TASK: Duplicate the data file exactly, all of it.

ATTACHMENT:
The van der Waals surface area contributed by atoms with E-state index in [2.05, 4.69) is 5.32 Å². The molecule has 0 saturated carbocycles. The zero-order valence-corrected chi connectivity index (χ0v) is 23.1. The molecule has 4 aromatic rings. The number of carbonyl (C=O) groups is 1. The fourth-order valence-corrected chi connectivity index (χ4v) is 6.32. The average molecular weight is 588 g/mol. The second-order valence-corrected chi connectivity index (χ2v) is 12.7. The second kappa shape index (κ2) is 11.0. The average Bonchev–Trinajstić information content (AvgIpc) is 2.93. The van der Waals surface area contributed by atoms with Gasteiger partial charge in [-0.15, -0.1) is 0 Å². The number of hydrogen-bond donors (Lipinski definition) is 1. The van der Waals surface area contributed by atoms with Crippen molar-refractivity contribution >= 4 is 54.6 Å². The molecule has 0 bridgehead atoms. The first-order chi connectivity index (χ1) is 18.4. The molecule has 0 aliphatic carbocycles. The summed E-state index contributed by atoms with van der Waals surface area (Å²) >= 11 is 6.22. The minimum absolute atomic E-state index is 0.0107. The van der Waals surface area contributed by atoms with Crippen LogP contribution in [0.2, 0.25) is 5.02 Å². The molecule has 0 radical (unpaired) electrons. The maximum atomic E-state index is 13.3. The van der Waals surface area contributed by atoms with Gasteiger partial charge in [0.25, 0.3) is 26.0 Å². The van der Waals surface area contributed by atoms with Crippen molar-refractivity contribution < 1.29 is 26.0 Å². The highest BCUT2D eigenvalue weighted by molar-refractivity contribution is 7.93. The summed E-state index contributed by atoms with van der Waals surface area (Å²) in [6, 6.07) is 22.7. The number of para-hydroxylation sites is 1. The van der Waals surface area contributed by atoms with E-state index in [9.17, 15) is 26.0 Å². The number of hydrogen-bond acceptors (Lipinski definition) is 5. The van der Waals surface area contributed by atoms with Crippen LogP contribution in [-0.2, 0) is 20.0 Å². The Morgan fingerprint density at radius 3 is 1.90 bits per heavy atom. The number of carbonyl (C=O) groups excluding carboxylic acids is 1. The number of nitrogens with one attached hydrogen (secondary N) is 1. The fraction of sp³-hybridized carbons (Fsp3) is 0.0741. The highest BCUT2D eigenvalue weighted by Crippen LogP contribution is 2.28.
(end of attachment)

The van der Waals surface area contributed by atoms with E-state index in [2.05, 4.69) is 5.32 Å². The molecule has 0 saturated carbocycles. The zero-order valence-corrected chi connectivity index (χ0v) is 23.1. The molecule has 4 aromatic rings. The number of carbonyl (C=O) groups is 1. The fourth-order valence-corrected chi connectivity index (χ4v) is 6.32. The average molecular weight is 588 g/mol. The second-order valence-corrected chi connectivity index (χ2v) is 12.7. The second kappa shape index (κ2) is 11.0. The average Bonchev–Trinajstić information content (AvgIpc) is 2.93. The van der Waals surface area contributed by atoms with Gasteiger partial charge in [-0.15, -0.1) is 0 Å². The number of hydrogen-bond donors (Lipinski definition) is 1. The van der Waals surface area contributed by atoms with Crippen molar-refractivity contribution >= 4 is 54.6 Å². The molecule has 0 bridgehead atoms. The first-order chi connectivity index (χ1) is 18.4. The molecule has 0 aliphatic carbocycles. The summed E-state index contributed by atoms with van der Waals surface area (Å²) >= 11 is 6.22. The minimum absolute atomic E-state index is 0.0107. The van der Waals surface area contributed by atoms with Crippen LogP contribution in [0.2, 0.25) is 5.02 Å². The molecule has 0 radical (unpaired) electrons. The maximum atomic E-state index is 13.3. The van der Waals surface area contributed by atoms with Gasteiger partial charge in [0.25, 0.3) is 26.0 Å². The van der Waals surface area contributed by atoms with Crippen molar-refractivity contribution < 1.29 is 26.0 Å². The highest BCUT2D eigenvalue weighted by molar-refractivity contribution is 7.93. The summed E-state index contributed by atoms with van der Waals surface area (Å²) in [6, 6.07) is 22.7. The number of para-hydroxylation sites is 1. The van der Waals surface area contributed by atoms with E-state index in [9.17, 15) is 26.0 Å². The number of hydrogen-bond acceptors (Lipinski definition) is 5. The van der Waals surface area contributed by atoms with Crippen LogP contribution in [-0.2, 0) is 20.0 Å². The Morgan fingerprint density at radius 3 is 1.90 bits per heavy atom. The number of carbonyl (C=O) groups excluding carboxylic acids is 1. The number of nitrogens with one attached hydrogen (secondary N) is 1. The fraction of sp³-hybridized carbons (Fsp3) is 0.0741. The highest BCUT2D eigenvalue weighted by Crippen LogP contribution is 2.28.